• donrhummydonrhummy Posts: 2,329
    Dave_1 wrote:
    aurelio wrote:
    Dave_1 wrote:
    Riis was an amazingly strong climber at the 1989 TDF before the modern doping method of EPO...a stage winner at the 89 giro..you ignore there performances in 80s Aurelio...that's why your arguements are on shaky foundations
    Actually, Epo was already in use in cycling by this point. It's not my arguments that are on 'shaky foundations'. :roll:

    I take Hampsten's and Lemond's observations of when the racing changed...I take the averages speeds and times on the late 80s...you again ignore the facts and smear the great races, the sport...

    As we've all learned from power meters, average speeds mean nothing. (And that's not even accounting for the fact that the TDF has gotten shorter in the last 20-odd years) With changing terrain, differing winds/temperatures, lighter bikes, more aerodynamic bikes, etc, average speeds have way too many factors to really tell us much.

    Also some distances:

    1986 TDF: 4,084 km
    1989 TDF: 4,021 km
    2007 TDF: 3,569 km
    2008 TDF: 3,559 km

    And that doesn't account for the terrain.
  • donrhummy wrote:
    He makes a good point though (McQuaid). As much as Cycing has had problems, isn't it worse that the other sports don't even have real testing protocols and there is no "whereabouts" program or bio-passport in those sports? How come censored Pound never talks about that and criticizes them?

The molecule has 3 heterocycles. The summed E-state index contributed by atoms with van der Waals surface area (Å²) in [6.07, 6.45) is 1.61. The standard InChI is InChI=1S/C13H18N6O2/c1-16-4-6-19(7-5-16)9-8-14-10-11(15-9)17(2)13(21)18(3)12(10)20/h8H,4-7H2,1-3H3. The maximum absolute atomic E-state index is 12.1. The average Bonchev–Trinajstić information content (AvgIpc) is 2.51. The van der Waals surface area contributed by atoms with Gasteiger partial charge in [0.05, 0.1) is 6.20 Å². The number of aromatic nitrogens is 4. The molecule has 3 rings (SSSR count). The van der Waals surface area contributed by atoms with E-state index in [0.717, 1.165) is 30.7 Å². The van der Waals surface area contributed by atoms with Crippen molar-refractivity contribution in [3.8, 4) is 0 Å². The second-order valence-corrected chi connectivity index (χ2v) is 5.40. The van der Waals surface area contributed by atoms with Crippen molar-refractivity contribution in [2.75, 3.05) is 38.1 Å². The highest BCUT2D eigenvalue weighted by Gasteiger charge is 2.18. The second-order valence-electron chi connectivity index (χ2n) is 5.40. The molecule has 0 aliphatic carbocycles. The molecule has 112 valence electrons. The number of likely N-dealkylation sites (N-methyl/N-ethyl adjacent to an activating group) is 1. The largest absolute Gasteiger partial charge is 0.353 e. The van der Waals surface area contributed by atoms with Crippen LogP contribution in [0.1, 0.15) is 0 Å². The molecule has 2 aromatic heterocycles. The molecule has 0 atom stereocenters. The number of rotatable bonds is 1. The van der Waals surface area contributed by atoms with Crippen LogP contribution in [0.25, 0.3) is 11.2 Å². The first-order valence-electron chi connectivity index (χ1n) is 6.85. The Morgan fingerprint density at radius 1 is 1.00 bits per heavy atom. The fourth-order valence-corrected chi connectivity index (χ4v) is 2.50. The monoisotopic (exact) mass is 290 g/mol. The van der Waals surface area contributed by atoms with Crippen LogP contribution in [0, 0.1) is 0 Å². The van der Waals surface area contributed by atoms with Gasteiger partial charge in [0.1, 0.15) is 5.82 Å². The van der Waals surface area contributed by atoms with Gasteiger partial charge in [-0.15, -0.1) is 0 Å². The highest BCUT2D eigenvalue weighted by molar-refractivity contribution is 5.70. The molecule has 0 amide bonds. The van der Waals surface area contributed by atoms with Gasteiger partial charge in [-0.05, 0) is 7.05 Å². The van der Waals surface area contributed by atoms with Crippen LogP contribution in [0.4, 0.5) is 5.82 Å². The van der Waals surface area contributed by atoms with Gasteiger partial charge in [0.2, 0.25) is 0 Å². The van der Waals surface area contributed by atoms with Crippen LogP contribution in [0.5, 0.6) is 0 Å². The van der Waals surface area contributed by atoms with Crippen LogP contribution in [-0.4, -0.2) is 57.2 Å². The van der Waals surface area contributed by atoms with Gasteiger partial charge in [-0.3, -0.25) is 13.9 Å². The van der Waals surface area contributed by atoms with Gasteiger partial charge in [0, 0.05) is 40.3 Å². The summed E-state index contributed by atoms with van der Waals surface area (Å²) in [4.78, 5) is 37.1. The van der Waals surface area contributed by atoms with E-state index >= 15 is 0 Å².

Yes he does. Check out some of the links already posted.
  • Dave_1Dave_1 Posts: 9,512
    aurelio wrote:
    Dave_1 wrote:
    this will be news to you as you haven't followed the sport very much evidently. Indurain could have won the TDF before EPO..2nd at Orciere mountain TT ahead of Lemond BEFORE EPO...did you understand that???...
    One, Indurain was 3rd, not second it that TT. Two, many a rider who was not Tour-winning materiel has been able to pull out a good ride on the occasional stage. (Rooks won that TT, but he never won the Tour). Three, and most importantly, this was in 1989 when Epo was already in widespread use in pro bike racing.